|photo courtesy of Oprah.com|
Friday, October 18, 2013
Fact-Filled Friday: Burnt
Burn out is a legitimate state of complete and utter emotional exhaustion... stack the medical complexities of children with hydranencephaly, or other similar conditions, on top of the usually challenges of parenting and you can find yourself on burn out overload.
"Women who are the most highly motivated to be good mothers are most at risk for burnout. You have to be committed to parenting and working hard at it in order to burn out. " ~from Ask Dr Sears
By Dore E. Frances PhD
Adoption Journey Talk: The Missing Piece
Parent Burn-Out is a legitimate and very real concern for those who have children with any kind of challenging issues.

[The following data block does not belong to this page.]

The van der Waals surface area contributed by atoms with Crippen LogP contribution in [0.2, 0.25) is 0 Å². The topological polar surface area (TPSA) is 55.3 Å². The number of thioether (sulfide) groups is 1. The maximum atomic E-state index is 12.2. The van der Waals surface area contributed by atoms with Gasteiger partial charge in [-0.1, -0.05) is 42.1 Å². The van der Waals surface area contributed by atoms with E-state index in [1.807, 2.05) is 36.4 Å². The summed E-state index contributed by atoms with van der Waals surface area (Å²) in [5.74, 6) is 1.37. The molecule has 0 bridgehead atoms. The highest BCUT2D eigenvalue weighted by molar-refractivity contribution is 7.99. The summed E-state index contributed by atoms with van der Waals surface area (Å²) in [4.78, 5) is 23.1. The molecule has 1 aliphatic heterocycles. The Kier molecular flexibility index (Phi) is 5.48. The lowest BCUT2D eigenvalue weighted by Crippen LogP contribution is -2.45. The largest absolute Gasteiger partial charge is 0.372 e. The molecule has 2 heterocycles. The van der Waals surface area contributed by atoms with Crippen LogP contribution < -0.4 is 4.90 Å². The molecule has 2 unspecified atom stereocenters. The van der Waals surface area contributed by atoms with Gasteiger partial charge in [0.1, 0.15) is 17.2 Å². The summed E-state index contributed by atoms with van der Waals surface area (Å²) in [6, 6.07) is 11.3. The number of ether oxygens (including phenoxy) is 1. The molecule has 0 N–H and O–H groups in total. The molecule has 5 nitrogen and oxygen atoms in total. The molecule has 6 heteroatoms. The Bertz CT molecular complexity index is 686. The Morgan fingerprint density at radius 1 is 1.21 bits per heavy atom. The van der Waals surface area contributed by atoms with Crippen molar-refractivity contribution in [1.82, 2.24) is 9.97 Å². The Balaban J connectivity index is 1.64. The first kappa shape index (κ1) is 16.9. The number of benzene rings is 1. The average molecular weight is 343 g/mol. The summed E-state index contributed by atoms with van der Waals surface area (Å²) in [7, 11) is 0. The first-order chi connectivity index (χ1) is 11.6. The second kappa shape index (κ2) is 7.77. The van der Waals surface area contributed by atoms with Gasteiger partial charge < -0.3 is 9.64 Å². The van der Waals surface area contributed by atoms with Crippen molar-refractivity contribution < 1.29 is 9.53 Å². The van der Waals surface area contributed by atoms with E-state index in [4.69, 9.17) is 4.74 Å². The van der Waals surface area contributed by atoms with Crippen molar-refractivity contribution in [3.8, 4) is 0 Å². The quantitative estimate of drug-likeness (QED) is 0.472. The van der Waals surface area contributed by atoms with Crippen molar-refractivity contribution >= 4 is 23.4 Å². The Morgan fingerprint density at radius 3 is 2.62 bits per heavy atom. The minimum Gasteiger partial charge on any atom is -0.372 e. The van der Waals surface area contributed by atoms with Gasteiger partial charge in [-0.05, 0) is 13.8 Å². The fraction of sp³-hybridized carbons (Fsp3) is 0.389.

Frequently, parents of children with special challenges will complain that they feel disappointed, trapped, over-committed, and increasingly unable to cope.
They seem to have lost any satisfaction in the job of parenting their special-needs child. They can’t find ways to relax and renew their energy for what is acknowledged by all to be a very difficult job. Parents are understandably exhausted when they find themselves with children so needy or so difficult to handle that they require constant monitoring. Especially at risk are those parents who have poor or nonexistent support systems. They can’t seem to imagine any options for easing the constant pressure of their obligations and run the real risk of becoming more and more isolated.